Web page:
Sunday, 15 February 2009

DH Lawrence - The Fox

I’ve just finished copy-editing D.H. Lawrence’s The Fox. I’ve never actually read any Lawrence before, so it was an interesting introduction.

The scene is an isolated farmstead in the Midlands in 1919. The farm is looked after by two women, March and Banford. They struggle to make a living from working on the farm. One of their problems is a fox who steals their chickens. One day, March sees the fox, and becomes entranced from staring directly into its eyes. There’s almost something supernatural at work and, after this point, March becomes obsessed with the fox. Then a young Cornish soldier turns up, whose grandfather lived at the farm before the girls. He gets them to allow him to stay at the farm. For March, he bears a strange similarity to the fox, and she almost identifies him with the animal. He, like the fox, has a mysterious charm for her. I won’t give away any more of the plot – suffice to say there’s conflict between the characters.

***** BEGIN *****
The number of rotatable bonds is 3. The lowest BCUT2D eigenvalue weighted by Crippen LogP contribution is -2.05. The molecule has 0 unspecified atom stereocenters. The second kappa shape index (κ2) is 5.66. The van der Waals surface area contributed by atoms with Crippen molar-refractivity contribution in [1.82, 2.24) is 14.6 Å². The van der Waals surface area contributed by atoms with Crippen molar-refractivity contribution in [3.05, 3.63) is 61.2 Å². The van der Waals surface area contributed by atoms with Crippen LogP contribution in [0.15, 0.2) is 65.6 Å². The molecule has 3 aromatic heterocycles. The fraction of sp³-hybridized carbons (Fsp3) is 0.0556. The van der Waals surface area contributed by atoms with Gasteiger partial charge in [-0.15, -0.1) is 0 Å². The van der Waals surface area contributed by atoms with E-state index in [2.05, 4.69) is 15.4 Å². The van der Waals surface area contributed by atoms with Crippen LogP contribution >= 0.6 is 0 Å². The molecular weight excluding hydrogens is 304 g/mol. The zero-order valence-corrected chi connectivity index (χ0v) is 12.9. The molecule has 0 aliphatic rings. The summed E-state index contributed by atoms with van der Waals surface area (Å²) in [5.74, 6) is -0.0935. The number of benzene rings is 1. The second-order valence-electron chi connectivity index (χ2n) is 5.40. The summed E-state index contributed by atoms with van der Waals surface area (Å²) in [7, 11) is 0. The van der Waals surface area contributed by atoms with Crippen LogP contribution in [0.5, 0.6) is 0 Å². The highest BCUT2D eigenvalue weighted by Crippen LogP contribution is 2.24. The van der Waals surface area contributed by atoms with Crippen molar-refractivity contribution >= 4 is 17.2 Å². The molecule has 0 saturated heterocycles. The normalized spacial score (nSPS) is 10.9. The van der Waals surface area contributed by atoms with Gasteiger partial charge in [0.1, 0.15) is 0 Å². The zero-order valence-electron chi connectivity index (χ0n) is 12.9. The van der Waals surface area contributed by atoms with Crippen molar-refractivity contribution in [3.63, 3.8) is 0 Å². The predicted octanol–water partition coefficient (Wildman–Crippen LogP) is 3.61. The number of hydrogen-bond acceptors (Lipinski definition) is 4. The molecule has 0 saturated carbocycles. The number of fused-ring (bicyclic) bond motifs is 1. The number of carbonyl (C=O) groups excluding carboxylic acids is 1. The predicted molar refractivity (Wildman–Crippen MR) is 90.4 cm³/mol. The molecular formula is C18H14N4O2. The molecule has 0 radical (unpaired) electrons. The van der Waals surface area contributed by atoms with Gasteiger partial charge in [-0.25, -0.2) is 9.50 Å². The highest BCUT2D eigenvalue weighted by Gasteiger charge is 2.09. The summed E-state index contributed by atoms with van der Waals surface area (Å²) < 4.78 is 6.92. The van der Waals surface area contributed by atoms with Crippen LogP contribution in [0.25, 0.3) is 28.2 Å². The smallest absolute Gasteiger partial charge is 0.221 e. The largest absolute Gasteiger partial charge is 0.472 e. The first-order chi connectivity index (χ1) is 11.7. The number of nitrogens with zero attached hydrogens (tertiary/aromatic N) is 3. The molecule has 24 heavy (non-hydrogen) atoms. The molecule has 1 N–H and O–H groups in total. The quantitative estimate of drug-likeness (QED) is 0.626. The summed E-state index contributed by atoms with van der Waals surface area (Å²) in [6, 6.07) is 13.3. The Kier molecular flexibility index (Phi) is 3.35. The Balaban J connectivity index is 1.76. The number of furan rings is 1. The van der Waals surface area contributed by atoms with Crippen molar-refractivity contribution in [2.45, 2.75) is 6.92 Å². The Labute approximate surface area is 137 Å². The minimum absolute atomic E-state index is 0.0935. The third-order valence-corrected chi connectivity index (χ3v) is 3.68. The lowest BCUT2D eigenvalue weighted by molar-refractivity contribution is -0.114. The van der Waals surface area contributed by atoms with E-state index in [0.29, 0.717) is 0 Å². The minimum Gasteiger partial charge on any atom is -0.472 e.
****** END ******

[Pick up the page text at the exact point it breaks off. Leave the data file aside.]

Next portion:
First of all, I loved the opening. Wonderful scene-setting and description, sense of time and place, characterization. This was the strongest part of the book. The subsequent conflict between the characters is OK, but not as interesting, and the language doesn’t have the same resonance or evoke the same kind of recognition in the reader (or this one at least). I think that, as the story progresses, Lawrence’s own ideas and preconceptions start to interfere with the narrative to its detriment – most notably, there’s a diatribe of several paragraphs, just before the end, on the impossibility of attaining happiness in this world, which should really have been cut or reworked. The way in which Lawrence’s personal opinions intrude upon the narrative reminds me a bit of Tolstoy, whose fiction has the same problem, though I have a suspicion that the intrusion is on the whole more jarring in Lawrence.

So, overall, it was interesting. I can’t say I’m say straining at the bit to read everything Lawrence ever wrote, but I would be interested to read at least one of his masterpieces.


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